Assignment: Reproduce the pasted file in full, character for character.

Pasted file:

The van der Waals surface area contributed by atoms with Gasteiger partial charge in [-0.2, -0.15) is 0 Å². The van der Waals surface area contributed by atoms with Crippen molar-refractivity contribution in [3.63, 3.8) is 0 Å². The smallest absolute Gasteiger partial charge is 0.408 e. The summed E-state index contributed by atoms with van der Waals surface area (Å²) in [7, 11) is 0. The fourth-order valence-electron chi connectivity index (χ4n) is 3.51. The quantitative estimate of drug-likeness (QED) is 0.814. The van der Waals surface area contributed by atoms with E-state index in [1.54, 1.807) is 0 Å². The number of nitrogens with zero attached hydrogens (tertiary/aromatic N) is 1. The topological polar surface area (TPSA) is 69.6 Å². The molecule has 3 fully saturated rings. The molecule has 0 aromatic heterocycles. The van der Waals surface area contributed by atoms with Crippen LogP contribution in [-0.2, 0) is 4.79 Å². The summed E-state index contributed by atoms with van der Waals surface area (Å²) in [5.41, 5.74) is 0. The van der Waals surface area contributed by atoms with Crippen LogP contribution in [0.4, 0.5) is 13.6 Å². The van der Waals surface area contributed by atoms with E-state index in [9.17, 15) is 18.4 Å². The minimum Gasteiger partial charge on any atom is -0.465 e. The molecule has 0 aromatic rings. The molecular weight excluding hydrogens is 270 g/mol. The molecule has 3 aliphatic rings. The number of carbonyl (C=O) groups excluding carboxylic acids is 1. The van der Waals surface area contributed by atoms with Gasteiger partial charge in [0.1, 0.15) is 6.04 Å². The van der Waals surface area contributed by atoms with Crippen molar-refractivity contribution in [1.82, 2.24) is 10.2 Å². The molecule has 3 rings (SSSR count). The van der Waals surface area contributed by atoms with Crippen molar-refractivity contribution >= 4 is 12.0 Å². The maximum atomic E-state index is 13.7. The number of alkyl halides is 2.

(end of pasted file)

The van der Waals surface area contributed by atoms with Gasteiger partial charge in [-0.2, -0.15) is 0 Å². The van der Waals surface area contributed by atoms with Crippen molar-refractivity contribution in [3.63, 3.8) is 0 Å². The smallest absolute Gasteiger partial charge is 0.408 e. The summed E-state index contributed by atoms with van der Waals surface area (Å²) in [7, 11) is 0. The fourth-order valence-electron chi connectivity index (χ4n) is 3.51. The quantitative estimate of drug-likeness (QED) is 0.814. The van der Waals surface area contributed by atoms with E-state index in [1.54, 1.807) is 0 Å². The number of nitrogens with zero attached hydrogens (tertiary/aromatic N) is 1. The topological polar surface area (TPSA) is 69.6 Å². The molecule has 3 fully saturated rings. The molecule has 0 aromatic heterocycles. The van der Waals surface area contributed by atoms with Crippen LogP contribution in [-0.2, 0) is 4.79 Å². The summed E-state index contributed by atoms with van der Waals surface area (Å²) in [5.41, 5.74) is 0. The van der Waals surface area contributed by atoms with Crippen LogP contribution in [0.4, 0.5) is 13.6 Å². The van der Waals surface area contributed by atoms with E-state index in [9.17, 15) is 18.4 Å². The minimum Gasteiger partial charge on any atom is -0.465 e. The molecule has 0 aromatic rings. The molecular weight excluding hydrogens is 270 g/mol. The molecule has 3 aliphatic rings. The number of carbonyl (C=O) groups excluding carboxylic acids is 1. The van der Waals surface area contributed by atoms with Gasteiger partial charge in [0.1, 0.15) is 6.04 Å². The van der Waals surface area contributed by atoms with Crippen molar-refractivity contribution in [1.82, 2.24) is 10.2 Å². The molecule has 3 rings (SSSR count). The van der Waals surface area contributed by atoms with Crippen molar-refractivity contribution >= 4 is 12.0 Å². The maximum atomic E-state index is 13.7. The number of alkyl halides is 2.